Global occurrence of acute pesticide poisoning is estimated to be around three million every year, making it a worldwide public health problem (Damalas and Koutroubas 2016; Yáñez et al. 2002). The pesticide poisoning and related environmental problems in developing countries are more frequent, considering the high trade rate of pesticides in response to the boom in agricultural activities and the associated high prevalence of inappropriate handling, distribution and use (Mengistie et al. 2016; Mormeta et al. 2019). The main reason for this fact is lack of effective and functional regulatory bodies with appropriate policies, rules and regulations together with pesticide risk quantification and management systems, that support the pesticide registration and control mechanisms (Mengistie et al. 2016; Negatu et al. 2016). The safe use of the pesticides is ensured by performing registration and post-registration monitoring of the pesticides via considerations of the administrative, scientific and laboratory evaluations of the active ingredients and the formulated products of the pesticides (Handford et al. 2015).
The main objective of making registration and post-registration surveillance of a pesticide is minimizing the unacceptable risks to human or environment, by pre-determining the risk through risk assessment and determining the actual situation on the ground from the post registration surveillance results, as applied products are toxic to many non-target organisms in the nature (Fargnoli et al. 2019; Beketov et al. 2013; Hallmann et al. 2014). Many countries adopt model-based risk assessment as a method for evaluating the impacts of the pesticides to non-target organisms. The experience of EU (European Union) is the one which worth to be mentioned and taken as an example to many pesticide regulatory bodies around the world, keeping in mind that the model-based risk assessment has its own limitations and strengths. Thus, this method is widely applied to assess the fate and the effects of the pesticides for the registration purposes in Europe (Schäfer et al. 2019; FOCUS, 2001).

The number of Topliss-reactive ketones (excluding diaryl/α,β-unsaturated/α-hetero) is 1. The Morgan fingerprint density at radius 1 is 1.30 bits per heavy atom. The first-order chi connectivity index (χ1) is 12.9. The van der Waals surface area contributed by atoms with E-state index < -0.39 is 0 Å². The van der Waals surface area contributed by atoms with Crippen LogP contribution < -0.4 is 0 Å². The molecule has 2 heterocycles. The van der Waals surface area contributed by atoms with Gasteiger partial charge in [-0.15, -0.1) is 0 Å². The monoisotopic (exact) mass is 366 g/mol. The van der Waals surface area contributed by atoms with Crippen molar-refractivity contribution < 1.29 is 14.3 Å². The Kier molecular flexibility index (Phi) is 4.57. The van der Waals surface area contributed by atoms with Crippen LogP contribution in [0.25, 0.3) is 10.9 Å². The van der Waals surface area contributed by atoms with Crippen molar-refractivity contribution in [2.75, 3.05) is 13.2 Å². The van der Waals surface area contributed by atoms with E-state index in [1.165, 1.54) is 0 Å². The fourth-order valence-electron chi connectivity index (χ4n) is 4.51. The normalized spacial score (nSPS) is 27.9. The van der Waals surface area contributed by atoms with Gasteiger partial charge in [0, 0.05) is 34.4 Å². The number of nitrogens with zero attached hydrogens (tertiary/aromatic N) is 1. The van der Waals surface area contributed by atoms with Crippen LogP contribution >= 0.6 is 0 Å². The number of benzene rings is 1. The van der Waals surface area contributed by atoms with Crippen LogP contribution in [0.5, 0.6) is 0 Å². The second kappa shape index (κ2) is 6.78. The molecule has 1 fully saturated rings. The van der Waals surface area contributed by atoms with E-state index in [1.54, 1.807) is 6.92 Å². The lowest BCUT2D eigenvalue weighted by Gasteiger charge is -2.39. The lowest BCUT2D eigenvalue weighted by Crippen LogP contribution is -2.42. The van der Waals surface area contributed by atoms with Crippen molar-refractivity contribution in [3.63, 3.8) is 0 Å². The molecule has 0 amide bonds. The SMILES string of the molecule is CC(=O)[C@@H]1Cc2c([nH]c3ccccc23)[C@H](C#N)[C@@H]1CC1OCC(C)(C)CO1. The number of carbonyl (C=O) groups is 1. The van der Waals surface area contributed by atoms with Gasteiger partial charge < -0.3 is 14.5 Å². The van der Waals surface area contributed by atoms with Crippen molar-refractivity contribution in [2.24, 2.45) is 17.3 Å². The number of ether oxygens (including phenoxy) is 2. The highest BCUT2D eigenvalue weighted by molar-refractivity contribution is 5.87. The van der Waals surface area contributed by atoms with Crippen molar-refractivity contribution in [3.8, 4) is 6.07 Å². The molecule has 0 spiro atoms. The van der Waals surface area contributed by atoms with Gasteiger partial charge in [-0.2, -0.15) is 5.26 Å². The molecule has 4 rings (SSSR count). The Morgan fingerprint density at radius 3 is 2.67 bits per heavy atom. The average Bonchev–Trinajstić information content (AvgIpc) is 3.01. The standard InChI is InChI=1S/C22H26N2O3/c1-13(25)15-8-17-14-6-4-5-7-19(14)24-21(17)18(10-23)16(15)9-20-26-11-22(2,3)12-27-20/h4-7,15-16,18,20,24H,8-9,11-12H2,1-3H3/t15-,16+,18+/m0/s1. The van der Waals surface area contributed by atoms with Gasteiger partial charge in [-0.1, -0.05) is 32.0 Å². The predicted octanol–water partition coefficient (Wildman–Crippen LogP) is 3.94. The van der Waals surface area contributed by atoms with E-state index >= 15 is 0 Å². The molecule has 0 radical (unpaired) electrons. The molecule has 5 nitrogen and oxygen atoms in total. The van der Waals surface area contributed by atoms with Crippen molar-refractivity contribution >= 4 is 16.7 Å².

In general, it is believed that the PRIMET_Registration_Ethiopia_1.1 model, which was developed for the integrated fate, effects, and risk assessment, took the current registration system in Ethiopia and in the continent of Africa one step forward. Unlike other similar trials by an older version of PRIMET that only focus on simple risk assessment purposes (Ansara Ross et al. 2010 and Malherbe et al. 2013), PRIMET_Registration_Ethiopia_1.1 is a tool capable of risk assessment for a decision making of pesticide registration, so that it helps both in registration and monitoring purposes. This tool is developed and modified to consider specific scenarios in Ethiopia and can be taken as a pioneer among other countries with similar geographical characteristics (Wipfler et al. 2014).
This study focused on to make a trial risk assessment using PRIMET model on registered pesticides in Ethiopia. Results are believed to show the applicability and appropriateness of the tools like PRIMET for the registration and post-registration purposes in developing countries like Ethiopia. Therefore, the objectives of present study are to evaluate randomly selected active ingredients of the pesticides registered in Ethiopia using PRIMET and to investigate the applicability of the model-based risk assessment for the registration of pesticides in developing countries like Ethiopia, as an example for other countries with similar geographical characteristics.